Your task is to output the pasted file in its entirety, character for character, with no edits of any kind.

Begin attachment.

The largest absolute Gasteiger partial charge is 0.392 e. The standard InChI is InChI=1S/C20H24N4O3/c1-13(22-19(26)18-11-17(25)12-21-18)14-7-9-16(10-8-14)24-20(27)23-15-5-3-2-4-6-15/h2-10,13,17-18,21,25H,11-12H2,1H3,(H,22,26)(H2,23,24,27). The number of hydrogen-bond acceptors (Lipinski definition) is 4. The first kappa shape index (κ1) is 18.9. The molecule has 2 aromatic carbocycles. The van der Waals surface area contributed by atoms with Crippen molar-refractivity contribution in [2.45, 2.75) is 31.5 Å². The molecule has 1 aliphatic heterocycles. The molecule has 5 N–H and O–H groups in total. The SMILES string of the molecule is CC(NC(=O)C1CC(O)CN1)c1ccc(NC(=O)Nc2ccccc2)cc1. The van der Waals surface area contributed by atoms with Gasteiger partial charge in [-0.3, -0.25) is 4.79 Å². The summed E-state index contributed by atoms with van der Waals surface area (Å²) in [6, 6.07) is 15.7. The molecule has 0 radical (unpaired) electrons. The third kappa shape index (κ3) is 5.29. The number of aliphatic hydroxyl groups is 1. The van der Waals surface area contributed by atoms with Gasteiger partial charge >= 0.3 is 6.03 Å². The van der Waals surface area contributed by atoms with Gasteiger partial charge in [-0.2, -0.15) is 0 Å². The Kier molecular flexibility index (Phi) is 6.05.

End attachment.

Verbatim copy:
The largest absolute Gasteiger partial charge is 0.392 e. The standard InChI is InChI=1S/C20H24N4O3/c1-13(22-19(26)18-11-17(25)12-21-18)14-7-9-16(10-8-14)24-20(27)23-15-5-3-2-4-6-15/h2-10,13,17-18,21,25H,11-12H2,1H3,(H,22,26)(H2,23,24,27). The number of hydrogen-bond acceptors (Lipinski definition) is 4. The first kappa shape index (κ1) is 18.9. The molecule has 2 aromatic carbocycles. The van der Waals surface area contributed by atoms with Crippen molar-refractivity contribution in [2.45, 2.75) is 31.5 Å². The molecule has 1 aliphatic heterocycles. The molecule has 5 N–H and O–H groups in total. The SMILES string of the molecule is CC(NC(=O)C1CC(O)CN1)c1ccc(NC(=O)Nc2ccccc2)cc1. The van der Waals surface area contributed by atoms with Gasteiger partial charge in [-0.3, -0.25) is 4.79 Å². The summed E-state index contributed by atoms with van der Waals surface area (Å²) in [6, 6.07) is 15.7. The molecule has 0 radical (unpaired) electrons. The third kappa shape index (κ3) is 5.29. The number of aliphatic hydroxyl groups is 1. The van der Waals surface area contributed by atoms with Gasteiger partial charge >= 0.3 is 6.03 Å². The van der Waals surface area contributed by atoms with Gasteiger partial charge in [-0.2, -0.15) is 0 Å². The Kier molecular flexibility index (Phi) is 6.05.